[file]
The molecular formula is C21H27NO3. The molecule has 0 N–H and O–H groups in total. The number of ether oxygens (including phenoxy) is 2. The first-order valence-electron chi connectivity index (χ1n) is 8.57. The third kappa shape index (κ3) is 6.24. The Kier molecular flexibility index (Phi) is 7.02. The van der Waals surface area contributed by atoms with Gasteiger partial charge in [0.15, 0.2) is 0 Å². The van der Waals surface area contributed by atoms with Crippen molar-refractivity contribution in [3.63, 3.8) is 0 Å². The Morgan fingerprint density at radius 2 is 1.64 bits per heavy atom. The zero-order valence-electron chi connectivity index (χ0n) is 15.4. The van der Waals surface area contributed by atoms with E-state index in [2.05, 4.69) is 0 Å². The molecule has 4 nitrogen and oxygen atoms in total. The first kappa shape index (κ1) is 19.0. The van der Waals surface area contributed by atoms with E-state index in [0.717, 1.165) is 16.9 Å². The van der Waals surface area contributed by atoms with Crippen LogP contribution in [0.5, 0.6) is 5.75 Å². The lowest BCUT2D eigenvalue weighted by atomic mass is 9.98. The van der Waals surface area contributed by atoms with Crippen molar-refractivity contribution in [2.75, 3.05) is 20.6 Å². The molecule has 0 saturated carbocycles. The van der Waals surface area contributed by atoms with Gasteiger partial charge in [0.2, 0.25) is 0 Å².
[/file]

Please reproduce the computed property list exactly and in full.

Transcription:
The molecular formula is C21H27NO3. The molecule has 0 N–H and O–H groups in total. The number of ether oxygens (including phenoxy) is 2. The first-order valence-electron chi connectivity index (χ1n) is 8.57. The third kappa shape index (κ3) is 6.24. The Kier molecular flexibility index (Phi) is 7.02. The van der Waals surface area contributed by atoms with Gasteiger partial charge in [0.15, 0.2) is 0 Å². The van der Waals surface area contributed by atoms with Crippen molar-refractivity contribution in [3.63, 3.8) is 0 Å². The Morgan fingerprint density at radius 2 is 1.64 bits per heavy atom. The zero-order valence-electron chi connectivity index (χ0n) is 15.4. The van der Waals surface area contributed by atoms with E-state index in [2.05, 4.69) is 0 Å². The molecule has 4 nitrogen and oxygen atoms in total. The first kappa shape index (κ1) is 19.0. The van der Waals surface area contributed by atoms with E-state index in [0.717, 1.165) is 16.9 Å². The van der Waals surface area contributed by atoms with Crippen LogP contribution in [0.5, 0.6) is 5.75 Å². The lowest BCUT2D eigenvalue weighted by atomic mass is 9.98. The van der Waals surface area contributed by atoms with Crippen molar-refractivity contribution in [2.75, 3.05) is 20.6 Å². The molecule has 0 saturated carbocycles. The van der Waals surface area contributed by atoms with Gasteiger partial charge in [0.2, 0.25) is 0 Å².